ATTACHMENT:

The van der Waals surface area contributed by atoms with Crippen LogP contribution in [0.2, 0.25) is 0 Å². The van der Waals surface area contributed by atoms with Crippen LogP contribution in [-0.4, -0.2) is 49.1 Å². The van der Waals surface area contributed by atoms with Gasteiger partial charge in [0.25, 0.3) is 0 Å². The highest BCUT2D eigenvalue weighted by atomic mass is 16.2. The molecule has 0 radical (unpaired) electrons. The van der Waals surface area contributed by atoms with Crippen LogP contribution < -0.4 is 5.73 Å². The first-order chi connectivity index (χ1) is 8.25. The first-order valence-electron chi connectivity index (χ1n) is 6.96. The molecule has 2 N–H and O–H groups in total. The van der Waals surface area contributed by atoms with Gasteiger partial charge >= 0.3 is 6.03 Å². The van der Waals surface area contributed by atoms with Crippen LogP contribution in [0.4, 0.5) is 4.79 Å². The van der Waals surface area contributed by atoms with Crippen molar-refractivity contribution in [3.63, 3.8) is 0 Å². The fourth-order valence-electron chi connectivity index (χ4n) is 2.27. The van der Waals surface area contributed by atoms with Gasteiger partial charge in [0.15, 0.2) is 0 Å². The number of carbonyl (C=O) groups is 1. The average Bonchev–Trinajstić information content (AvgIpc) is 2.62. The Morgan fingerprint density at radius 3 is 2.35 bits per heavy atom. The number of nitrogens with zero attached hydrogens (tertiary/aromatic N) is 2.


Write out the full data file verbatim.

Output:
The van der Waals surface area contributed by atoms with Crippen LogP contribution in [0.2, 0.25) is 0 Å². The van der Waals surface area contributed by atoms with Crippen LogP contribution in [-0.4, -0.2) is 49.1 Å². The van der Waals surface area contributed by atoms with Gasteiger partial charge in [0.25, 0.3) is 0 Å². The highest BCUT2D eigenvalue weighted by atomic mass is 16.2. The molecule has 0 radical (unpaired) electrons. The van der Waals surface area contributed by atoms with Crippen LogP contribution < -0.4 is 5.73 Å². The first-order chi connectivity index (χ1) is 8.25. The first-order valence-electron chi connectivity index (χ1n) is 6.96. The molecule has 2 N–H and O–H groups in total. The van der Waals surface area contributed by atoms with Gasteiger partial charge >= 0.3 is 6.03 Å². The van der Waals surface area contributed by atoms with Crippen LogP contribution in [0.4, 0.5) is 4.79 Å². The van der Waals surface area contributed by atoms with Crippen molar-refractivity contribution in [3.63, 3.8) is 0 Å². The fourth-order valence-electron chi connectivity index (χ4n) is 2.27. The van der Waals surface area contributed by atoms with Gasteiger partial charge in [0.15, 0.2) is 0 Å². The number of carbonyl (C=O) groups is 1. The average Bonchev–Trinajstić information content (AvgIpc) is 2.62. The Morgan fingerprint density at radius 3 is 2.35 bits per heavy atom. The number of nitrogens with zero attached hydrogens (tertiary/aromatic N) is 2.